If you want to know more about a workplace hazard, don’t feel your task can be done safely, or have any concerns about your own safety while performing a task, your first action should be to step back and ask your supervisor. Here is the key, though. It is your life, your safety, your family that will have to take care of you if you’re paralyzed or incapacitated or feel your loss if you’re killed. If you are not satisfied with your supervisor’s answer, it is your obligation to continue advocating for yourself and your co-workers.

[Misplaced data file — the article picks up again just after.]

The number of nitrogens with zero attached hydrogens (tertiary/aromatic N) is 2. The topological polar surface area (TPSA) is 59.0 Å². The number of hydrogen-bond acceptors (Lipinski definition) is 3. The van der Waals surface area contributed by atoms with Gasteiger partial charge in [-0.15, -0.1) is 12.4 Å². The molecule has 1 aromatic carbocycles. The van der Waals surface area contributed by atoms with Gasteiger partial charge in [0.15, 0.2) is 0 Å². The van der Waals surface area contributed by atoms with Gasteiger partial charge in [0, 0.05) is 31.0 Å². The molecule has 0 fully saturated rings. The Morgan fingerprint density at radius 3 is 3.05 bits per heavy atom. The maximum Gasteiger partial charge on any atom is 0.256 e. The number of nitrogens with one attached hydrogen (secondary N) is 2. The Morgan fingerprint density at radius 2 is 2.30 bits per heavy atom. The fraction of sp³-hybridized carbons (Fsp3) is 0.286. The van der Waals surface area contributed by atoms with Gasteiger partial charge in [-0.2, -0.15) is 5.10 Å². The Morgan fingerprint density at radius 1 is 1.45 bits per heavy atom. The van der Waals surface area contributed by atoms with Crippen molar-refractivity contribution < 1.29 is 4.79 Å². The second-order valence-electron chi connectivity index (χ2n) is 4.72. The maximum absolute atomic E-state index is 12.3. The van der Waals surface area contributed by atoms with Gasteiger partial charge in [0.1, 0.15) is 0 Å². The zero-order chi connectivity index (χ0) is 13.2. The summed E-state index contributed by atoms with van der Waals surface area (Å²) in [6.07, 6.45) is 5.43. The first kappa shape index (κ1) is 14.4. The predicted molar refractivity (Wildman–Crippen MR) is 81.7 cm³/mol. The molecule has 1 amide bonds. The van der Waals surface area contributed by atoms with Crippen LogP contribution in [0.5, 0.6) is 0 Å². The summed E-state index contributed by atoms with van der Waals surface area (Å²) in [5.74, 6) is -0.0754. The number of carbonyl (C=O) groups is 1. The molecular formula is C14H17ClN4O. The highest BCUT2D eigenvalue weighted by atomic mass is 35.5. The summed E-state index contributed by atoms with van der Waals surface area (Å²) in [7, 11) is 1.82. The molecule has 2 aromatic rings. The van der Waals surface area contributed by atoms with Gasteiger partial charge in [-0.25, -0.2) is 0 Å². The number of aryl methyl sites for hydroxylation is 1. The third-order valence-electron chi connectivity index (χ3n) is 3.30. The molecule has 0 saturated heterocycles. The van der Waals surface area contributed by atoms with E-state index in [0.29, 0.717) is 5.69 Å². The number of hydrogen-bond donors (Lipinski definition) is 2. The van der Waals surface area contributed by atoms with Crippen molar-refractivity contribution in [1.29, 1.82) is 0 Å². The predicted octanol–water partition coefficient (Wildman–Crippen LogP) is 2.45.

If your supervisor does not respond appropriately, your next step should be talking to your manager. OSHA should only be called if your employer knows and ignores a hazard, not before. However, if your employer refuses to take proper actions, OSHA should be your next contact. Your employer is absolutely forbidden from taking retaliatory action against you if you make your complaint in good faith. That means you cannot refuse to do a job just because you don’t want to work. I have had employees written up for using safety as an “excuse”, but those are extreme cases. If someone tried to use our safety program to get out of work rather than ensure work was safe, I had little tolerance for them because they tried to take advantage of safety like the boy who cried wolf, so don’t be that person. If you call OSHA in good faith, and your employer fires or retaliates against you, that is a serious complaint in OSHA’s eyes and should be reported promptly. OSHA is not lenient on businesses who retaliate against workers.